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Jobs -What do tech companies owe students?

I decided to ditch the HS reunion information any further, comments were light and its clear that's not somethign anyone wants to really re-live. Especially me now that I've had some time to look behind me.  Whew.....scary stuff, you should have seen my hair!

This week I'm thinking a lot about jobs for students and to what degree major corporations are responsible for this.  You'd think we should be out there singing praises of students to make them come to work to our company or any others but it seems that we always come up short with the really hard work of connecting them to jobs.  Sure, we have training programs and so on but what they really want is for every company to say...hey! I want you to come to work here right now!  I'll change your life and give you a big fat paycheck.

I think corporations however, stop at the edge of skills training and the concept of employability when they should push right on over the edge to setting up job boards that cater to their set of partners and customers looking for talent.  Let's just take it all the way and connect the freakin dots here.

There is however, liability with this and an expectation that comes with it.  Just becasue we make technology does that automatically equal a job?  Hmmmmm.....if we're asking you to learn and use our stuff should we connect you to jobs??

Love to hear the opinions on this one.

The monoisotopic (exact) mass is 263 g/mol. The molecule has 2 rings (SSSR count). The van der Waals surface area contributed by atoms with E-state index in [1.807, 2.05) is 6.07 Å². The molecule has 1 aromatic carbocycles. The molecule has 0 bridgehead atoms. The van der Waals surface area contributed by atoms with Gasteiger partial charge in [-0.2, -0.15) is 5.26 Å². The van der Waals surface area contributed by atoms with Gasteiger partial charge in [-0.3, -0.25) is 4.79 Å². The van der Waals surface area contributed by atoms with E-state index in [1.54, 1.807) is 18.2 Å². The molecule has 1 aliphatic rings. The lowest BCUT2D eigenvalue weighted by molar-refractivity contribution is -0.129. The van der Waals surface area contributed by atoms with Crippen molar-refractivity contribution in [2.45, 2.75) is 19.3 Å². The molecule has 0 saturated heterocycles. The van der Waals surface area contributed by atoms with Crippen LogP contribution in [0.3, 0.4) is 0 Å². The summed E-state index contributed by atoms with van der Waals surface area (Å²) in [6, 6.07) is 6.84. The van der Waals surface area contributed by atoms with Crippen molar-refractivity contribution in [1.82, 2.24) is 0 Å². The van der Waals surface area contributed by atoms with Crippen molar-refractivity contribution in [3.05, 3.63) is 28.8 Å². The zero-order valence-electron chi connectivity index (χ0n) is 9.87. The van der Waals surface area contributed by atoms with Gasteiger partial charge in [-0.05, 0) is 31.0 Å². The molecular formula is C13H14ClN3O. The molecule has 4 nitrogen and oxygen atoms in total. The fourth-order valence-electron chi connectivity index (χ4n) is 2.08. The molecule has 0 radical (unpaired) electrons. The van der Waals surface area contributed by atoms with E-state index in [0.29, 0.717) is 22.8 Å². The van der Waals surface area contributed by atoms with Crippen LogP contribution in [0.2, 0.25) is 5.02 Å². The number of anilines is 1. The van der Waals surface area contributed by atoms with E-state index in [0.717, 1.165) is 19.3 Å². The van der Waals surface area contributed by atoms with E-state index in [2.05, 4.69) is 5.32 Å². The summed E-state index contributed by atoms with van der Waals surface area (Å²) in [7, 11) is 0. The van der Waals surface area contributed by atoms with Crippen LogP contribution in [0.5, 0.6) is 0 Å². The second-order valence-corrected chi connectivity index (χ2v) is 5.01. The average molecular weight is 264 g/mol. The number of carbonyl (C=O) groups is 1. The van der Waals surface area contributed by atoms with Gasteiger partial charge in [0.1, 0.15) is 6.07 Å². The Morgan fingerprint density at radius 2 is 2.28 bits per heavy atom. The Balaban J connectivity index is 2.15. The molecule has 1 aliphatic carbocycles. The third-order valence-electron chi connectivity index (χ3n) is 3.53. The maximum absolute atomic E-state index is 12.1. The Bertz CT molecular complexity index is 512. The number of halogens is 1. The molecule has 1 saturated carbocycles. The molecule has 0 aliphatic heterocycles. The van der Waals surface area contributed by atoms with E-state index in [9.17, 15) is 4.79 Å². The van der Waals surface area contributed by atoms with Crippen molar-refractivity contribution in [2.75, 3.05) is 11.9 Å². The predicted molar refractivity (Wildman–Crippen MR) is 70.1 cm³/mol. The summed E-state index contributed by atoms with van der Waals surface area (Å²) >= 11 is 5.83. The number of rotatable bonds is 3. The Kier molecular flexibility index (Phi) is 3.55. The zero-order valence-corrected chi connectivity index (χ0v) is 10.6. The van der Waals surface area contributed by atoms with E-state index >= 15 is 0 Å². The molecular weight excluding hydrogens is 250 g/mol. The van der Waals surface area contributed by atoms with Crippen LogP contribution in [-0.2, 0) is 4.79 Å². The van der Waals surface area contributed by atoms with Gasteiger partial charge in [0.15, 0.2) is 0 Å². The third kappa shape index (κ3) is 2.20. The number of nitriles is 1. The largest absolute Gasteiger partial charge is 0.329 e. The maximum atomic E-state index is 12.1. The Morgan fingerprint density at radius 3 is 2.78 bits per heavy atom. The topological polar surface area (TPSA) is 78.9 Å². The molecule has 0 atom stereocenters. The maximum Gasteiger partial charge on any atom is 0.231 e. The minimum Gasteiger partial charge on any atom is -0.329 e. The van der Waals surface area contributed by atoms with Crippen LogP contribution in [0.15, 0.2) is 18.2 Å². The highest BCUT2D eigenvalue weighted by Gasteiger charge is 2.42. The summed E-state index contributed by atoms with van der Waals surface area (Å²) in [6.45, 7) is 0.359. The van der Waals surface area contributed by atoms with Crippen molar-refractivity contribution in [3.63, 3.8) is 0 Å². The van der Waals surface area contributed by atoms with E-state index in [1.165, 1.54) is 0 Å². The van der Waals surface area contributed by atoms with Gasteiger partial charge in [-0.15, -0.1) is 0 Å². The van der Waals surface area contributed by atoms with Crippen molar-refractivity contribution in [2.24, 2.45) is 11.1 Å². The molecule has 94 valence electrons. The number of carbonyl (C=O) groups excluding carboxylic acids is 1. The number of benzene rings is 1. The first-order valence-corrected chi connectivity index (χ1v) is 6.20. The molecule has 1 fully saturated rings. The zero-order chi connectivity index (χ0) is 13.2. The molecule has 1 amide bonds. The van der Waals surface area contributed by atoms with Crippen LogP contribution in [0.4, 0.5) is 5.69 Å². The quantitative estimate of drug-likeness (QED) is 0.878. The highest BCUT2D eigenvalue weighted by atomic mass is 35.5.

Joe

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  • akaBigWurmakaBigWurm

    Yeah I know trackbacks are anoying, but it was a way to test it out

  • DenginDengin

    We don't owe students anything. If they want a job, they can get it the way everyone else gets it. By being outstanding, looking for a while, and start from the bottom.
    That's my main problem with the bottom of the barrel, the Chubb graduates. They're being brainwashed into thinking they're the shiznit, and come to an interview with 18 months of theoretical 'experience' acting like I should be honored to have them working for me. Excuse me, but F that.
    If companies have a college hire program, that's great, mostly, as long as the hiring process is fair, and really taps into the skills and talents of the graduate, whether technical or not. Employees should have employee skills, contractors should have technical skills.

  • benfultonbenfulton

    That is only true if the available talent pool is greater than the number of companies looking to hire.  If there are more companies looking than there are students at the top of the barrel, the companies have a choice: take someone from the bottom of the barrel, or make the barrel bigger.

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